After we saw the Queen's private rooms, the guide was leading us to our next destination when Elissa pointed out a door that we were by-passing and asked if we could go through the rooms beyond it. She knew that the rooms belonged to Madame de Tourzel. the last Governess of Marie Antoinette's children, because she'd been there before. In fact, the reason Elissa and I became Eighteenth Century soul mates is because, during the winter of 2012, I was planning a Spring Break trip to Paris and stumbled across her blog and saw pictures from her private Versailles tour. A couple of exchanged emails and one phone conversation later and we decided to chase French history together. (Photos from both her previous Versailles tour and the one we did together are on Elissa's blog, Chasing French History.)
Foreground: Guide and two guards discuss whether or not the alarm was set in Madame Tourzel's rooms as one of the guards radios God, or someone nearly as powerful, to ask permission to enter.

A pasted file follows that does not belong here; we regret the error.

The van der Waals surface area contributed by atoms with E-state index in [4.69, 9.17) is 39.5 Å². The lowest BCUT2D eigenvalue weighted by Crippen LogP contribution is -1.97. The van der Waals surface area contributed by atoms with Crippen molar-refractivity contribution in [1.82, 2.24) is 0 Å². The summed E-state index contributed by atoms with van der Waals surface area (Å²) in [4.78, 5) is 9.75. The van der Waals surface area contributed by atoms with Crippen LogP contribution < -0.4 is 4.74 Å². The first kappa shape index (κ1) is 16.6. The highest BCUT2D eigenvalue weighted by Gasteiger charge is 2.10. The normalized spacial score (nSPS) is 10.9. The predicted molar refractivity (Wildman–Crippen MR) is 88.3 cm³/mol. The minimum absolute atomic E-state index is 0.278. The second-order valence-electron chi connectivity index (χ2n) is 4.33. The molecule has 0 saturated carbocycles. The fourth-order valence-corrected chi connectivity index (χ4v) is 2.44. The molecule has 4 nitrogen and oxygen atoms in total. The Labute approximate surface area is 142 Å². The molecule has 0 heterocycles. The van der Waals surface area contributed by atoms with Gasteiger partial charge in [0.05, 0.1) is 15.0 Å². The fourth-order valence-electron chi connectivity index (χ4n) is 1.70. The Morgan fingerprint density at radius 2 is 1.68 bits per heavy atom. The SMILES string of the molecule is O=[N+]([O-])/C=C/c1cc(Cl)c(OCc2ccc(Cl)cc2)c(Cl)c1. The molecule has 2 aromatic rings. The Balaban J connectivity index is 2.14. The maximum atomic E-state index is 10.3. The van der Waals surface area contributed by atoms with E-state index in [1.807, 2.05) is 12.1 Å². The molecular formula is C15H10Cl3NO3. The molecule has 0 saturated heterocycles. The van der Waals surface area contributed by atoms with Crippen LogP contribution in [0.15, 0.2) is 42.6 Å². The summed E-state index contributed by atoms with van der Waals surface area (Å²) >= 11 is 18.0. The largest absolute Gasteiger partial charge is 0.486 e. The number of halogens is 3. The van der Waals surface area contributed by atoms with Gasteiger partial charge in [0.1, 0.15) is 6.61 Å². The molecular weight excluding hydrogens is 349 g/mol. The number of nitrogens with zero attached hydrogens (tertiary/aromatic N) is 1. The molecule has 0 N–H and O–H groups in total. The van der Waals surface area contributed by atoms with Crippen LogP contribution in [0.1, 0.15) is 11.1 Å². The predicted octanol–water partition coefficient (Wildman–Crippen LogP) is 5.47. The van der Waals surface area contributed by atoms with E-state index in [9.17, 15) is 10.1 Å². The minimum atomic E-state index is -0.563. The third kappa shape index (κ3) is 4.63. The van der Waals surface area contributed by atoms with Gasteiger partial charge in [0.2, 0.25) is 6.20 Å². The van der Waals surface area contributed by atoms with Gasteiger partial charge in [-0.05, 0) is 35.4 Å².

Background: Lori and Pat, Elissa's teacher friends - and now mine
The rooms are markedly smaller and less adorned than those of the Royal Family but, when they were inhabited, of course, they would've been decorated with the belongings of Madame de Tourzel, whose family wasn't made up of paupers. It was a carefully guarded privilege, often hereditary, to serve at Court and one only accorded the most illustrious families. In appointing Madame de Tourzel's predecessor, Marie Antoinette had broken with tradition by giving the position to her personal friend, the Duchesse de Polignac. By doing so, the Queen deprived a higher ranking family of the honor. The Duchesse and her family had already been over-promoted and their coffers excessively enriched, despite their relatively low status at court, and the Marie Antoinette's decision further contributed to her unpopularity at Court and, ultimately, with the public.